Far from liberate humanity from its tendency toward conflict, the modern age has seen the development of new technologies that make combat more terrifying than ever. From drones to self-steering bullets, robots to invisibility suits, the arms race shows no signs of stopping, as whoever develops and monopolises the technology first will have an enormous advantage in any present or future conflicts. For the majority of exhibitions, the most dangerous weapon you’re likely to find on the trade floor is a well-sharpened pencil. At Defence and Security Equipment International (DSEI), it would not be uncommon to see armored vehicles, tanks, robots, stealth bombers and next-gen assault rifles showcased (without live demonstrations, mind you) at the exhibiting stands. In fact, DSEI is such a well-equipped, cutting-edge defence exhibition that it is frequently met with angry protesters decrying the promotion and sale of technologies of war. So, what exactly goes down at this controversial event?
War going digital
In the new world of digital interconnectivity we inhabit, war is increasingly waged online. Everyone is familiar with reports of social media tampering, as clashing governments like Russia and the USA take to the internet to conduct behind-the-scenes guerrilla warfare. But there’s a lot more to it than that. Cyber-warfare isn’t just about defending against foreign intrusion by hacking and maintaining a well-oiled communication network, it’s also a valuable offensive tool. In the modern age, it’s easier and less hazardous to penetrate enemy systems digitally — sending in troops or special forces is reserved for specific, exceptional circumstances. But where does it stop? What areas of western systems are safe, and what aren’t? When Sony was hacked by a cybercrime group, Republicans tried to convince President Obama to label the attack as ‘terrorism’. It wasn’t, and he didn’t, but the event left a series of unanswered questions in its wake about who the targets of cyber-warfare would really be. DSEI recognises that digital technology now forms the backbone of defence innovation, and is launching an all-new ‘Future Tech Hub’ focusing on this new, complex area.
The Zone system
Land, sea, air, medical, cyber. There are so many aspects of war that much of the difficulty in managing an army is integrating the various subbranches. During World War 2, one of the main problems the British had against the Nazis was the disconnect between land and air forces. While the Nazis would Blitzkrieg with the Luftwaffe and swiftly follow up with tanks in carefully-coordinated strikes, the British air and land forces often operated independently of one another. A land battalion in trouble that called in air support may only have received backup days later due to the lack of integrated communications. As modern warfare becomes increasingly diverse and complex, exhibitions like DSEI must demonstrate the necessity of integration. As such, while the exhibition divides its exhibitors loosely into so-called ‘Zones’ – Land, Aerospace, Naval, Security and Cyber – it also introduces a new Zone called ‘Joint’. Arguably one of the most important elements of the exhibition, this Zone deals with the ever-important issue of how to develop systems that simplify and facilitate communications across the various branches of the military.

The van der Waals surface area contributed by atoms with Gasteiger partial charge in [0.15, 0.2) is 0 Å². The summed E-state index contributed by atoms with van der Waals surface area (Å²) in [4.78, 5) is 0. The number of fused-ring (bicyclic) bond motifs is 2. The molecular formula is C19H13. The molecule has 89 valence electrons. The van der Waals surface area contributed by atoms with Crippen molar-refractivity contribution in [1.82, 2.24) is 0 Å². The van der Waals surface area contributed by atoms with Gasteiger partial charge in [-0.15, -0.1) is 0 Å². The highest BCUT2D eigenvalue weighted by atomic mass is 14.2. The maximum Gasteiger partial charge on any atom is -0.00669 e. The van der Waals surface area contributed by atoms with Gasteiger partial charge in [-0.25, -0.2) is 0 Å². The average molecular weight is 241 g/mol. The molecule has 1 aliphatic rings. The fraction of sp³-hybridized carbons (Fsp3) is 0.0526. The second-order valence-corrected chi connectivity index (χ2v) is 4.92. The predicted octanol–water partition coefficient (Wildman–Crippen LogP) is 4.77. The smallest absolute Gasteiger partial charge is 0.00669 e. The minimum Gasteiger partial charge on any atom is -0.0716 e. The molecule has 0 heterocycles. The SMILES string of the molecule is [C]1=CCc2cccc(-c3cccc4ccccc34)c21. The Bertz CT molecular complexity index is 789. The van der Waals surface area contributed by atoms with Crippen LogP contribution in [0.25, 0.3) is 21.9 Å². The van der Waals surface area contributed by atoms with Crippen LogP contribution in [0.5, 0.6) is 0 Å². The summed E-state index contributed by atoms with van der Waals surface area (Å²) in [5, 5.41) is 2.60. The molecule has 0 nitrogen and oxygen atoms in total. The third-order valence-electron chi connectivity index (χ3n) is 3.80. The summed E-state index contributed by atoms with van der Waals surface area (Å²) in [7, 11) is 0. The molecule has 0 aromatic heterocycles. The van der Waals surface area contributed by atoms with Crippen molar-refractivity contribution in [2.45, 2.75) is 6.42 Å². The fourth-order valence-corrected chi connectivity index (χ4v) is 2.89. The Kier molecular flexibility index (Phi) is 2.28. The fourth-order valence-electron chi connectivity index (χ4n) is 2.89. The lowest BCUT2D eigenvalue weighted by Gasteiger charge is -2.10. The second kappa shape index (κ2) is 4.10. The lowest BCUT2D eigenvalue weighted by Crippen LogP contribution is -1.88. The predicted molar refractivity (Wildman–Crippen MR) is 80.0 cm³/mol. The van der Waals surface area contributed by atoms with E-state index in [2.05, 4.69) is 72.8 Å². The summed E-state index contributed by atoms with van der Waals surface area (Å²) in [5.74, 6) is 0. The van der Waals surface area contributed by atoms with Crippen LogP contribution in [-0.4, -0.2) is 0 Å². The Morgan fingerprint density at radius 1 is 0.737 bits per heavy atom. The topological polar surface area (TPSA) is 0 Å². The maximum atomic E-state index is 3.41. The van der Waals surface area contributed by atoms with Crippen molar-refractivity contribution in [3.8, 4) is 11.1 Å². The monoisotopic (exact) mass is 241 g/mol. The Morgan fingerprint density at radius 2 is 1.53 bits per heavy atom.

The new frontier — war in space. DSEI program.
Among the newly launched features of the DSEI program is what organisers call the ‘Space Hub’. Since we first ventured to the moon under President Kennedy in the 60s, space travel technology has always been a hotbed of political and military tension, and now these tensions are higher than ever. No military power can ignore the arms race to colonise the solar system, and all have to prepare for the eventuality that the race becomes violent. Anyone who is moderately familiar with relations between USA, Russia and China (three countries with the most developed space programs) will know that the future of space travel is a murky one, and is as motivated by military aims than scientific ones.
DSEI is certainly not your average exhibition. A quick look at the trade floor will suffice to understand why so many protesters gather to stop the event from going ahead — many Britons are uncomfortable with such weapons manufacturers gathering and promoting their wares in the nation’s capital. But, like it or not, war has not disappeared, and it is impossible to disarm the military and ignore international threats altogether. Defense manufacturers must meet with the military in some capacity to liaise and negotiate — and what better place than a dedicated, historic exhibition. With that said, this event is clearly not for the faint of heart. One can only imagine what kind of swag bags might be on offer at this mighty display of defence tech — perhaps a keyring, a nice little stuffed animal and an exploding 50mm ammunition shell?